Let’s take a look at a basic trigger.config.ts file. This is generated for you when you follow the quick start guide. This file is used to configure your project and how it’s bundled.

trigger.config.ts
import type { TriggerConfig } from "@trigger.dev/sdk/v3";

export const config: TriggerConfig = {
  //Your project ref (you can see it on the Project settings page in the dashboard)
  project: "proj_gtcwttqhhtlasxgfuhxs",
  retries: {
    //If you want to retry a task in dev mode (when using the CLI)
    enabledInDev: false,
    //the default retry settings. Used if you don't specify on a task.
    default: {
      maxAttempts: 3,
      minTimeoutInMs: 1000,
      maxTimeoutInMs: 10000,
      factor: 2,
      randomize: true,
    },
  },
  //The paths for your trigger folders
  triggerDirectories: ["./trigger"],
};

Most of the time you don’t need to change anything in this file, or if you do then we will tell you when you the run the CLI command.

Global initialization

You can run code before any task is run by adding a init function to your trigger.config.ts file.

trigger.config.ts
import type { TriggerConfig } from "@trigger.dev/sdk/v3";

export const config: TriggerConfig = {
  //..other stuff
  init: async (payload, { ctx }) => {
    console.log("I run before any task is run");
  },
};

You’ll have access to the run payload and the context object. Currently you cannot return anything from this function.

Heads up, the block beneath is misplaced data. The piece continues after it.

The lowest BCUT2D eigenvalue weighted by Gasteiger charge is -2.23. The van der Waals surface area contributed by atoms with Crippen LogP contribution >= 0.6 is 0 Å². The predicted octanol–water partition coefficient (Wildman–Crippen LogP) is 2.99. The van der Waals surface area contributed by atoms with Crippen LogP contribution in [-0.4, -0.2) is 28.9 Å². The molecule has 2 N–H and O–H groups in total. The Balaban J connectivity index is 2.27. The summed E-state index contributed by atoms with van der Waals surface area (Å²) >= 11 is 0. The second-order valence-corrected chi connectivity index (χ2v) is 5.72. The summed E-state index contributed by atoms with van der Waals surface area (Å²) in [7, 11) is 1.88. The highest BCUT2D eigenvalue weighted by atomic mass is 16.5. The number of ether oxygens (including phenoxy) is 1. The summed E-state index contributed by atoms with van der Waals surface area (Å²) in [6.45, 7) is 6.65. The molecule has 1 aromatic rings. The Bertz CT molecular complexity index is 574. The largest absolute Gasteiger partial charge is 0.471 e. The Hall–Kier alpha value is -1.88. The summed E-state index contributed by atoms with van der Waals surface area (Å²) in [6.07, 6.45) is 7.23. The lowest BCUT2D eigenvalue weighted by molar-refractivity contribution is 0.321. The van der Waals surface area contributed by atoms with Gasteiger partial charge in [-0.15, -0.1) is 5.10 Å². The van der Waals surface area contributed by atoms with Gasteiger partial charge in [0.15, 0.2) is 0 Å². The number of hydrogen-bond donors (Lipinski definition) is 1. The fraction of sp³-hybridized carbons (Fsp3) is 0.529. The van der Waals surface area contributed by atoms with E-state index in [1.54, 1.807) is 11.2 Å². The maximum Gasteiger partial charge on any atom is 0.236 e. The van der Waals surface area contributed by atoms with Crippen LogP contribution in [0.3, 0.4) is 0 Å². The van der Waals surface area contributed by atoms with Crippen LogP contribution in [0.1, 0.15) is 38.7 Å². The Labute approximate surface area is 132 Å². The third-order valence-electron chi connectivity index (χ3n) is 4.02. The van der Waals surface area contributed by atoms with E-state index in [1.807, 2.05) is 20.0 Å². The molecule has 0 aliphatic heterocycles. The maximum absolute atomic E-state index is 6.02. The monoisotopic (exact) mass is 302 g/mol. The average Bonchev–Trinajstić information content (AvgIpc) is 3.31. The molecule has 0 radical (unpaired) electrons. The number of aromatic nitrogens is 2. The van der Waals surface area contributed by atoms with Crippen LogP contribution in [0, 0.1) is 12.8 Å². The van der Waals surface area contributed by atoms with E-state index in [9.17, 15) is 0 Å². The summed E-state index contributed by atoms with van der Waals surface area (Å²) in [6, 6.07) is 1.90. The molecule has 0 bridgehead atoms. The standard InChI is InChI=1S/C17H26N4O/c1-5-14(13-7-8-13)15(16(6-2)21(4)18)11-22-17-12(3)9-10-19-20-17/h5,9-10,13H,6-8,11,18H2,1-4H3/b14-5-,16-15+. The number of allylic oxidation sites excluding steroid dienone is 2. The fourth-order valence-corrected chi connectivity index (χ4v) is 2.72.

Lifecycle functions

You can add lifecycle functions to get notified when any task starts, succeeds, or fails using onStart, onSuccess and onFailure:

trigger.config.ts
import type { TriggerConfig } from "@trigger.dev/sdk/v3";

export const config: TriggerConfig = {
  //..other stuff
  onSuccess: async (payload, output, { ctx }) => {
    console.log("Task succeeded", ctx.task.id);
  },
  onFailure: async (payload, error, { ctx }) => {
    console.log("Task failed", ctx.task.id);
  },
  onStart: async (payload, { ctx }) => {
    console.log("Task started", ctx.task.id);
  },
};

Read more about task lifecycle functions in the tasks overview.

Instrumentations

We use OpenTelemetry (OTEL) for our run logs. This means you get a lot of information about your tasks with no effort. But you probably want to add more information to your logs. For example, here’s all the Prisma calls automatically logged: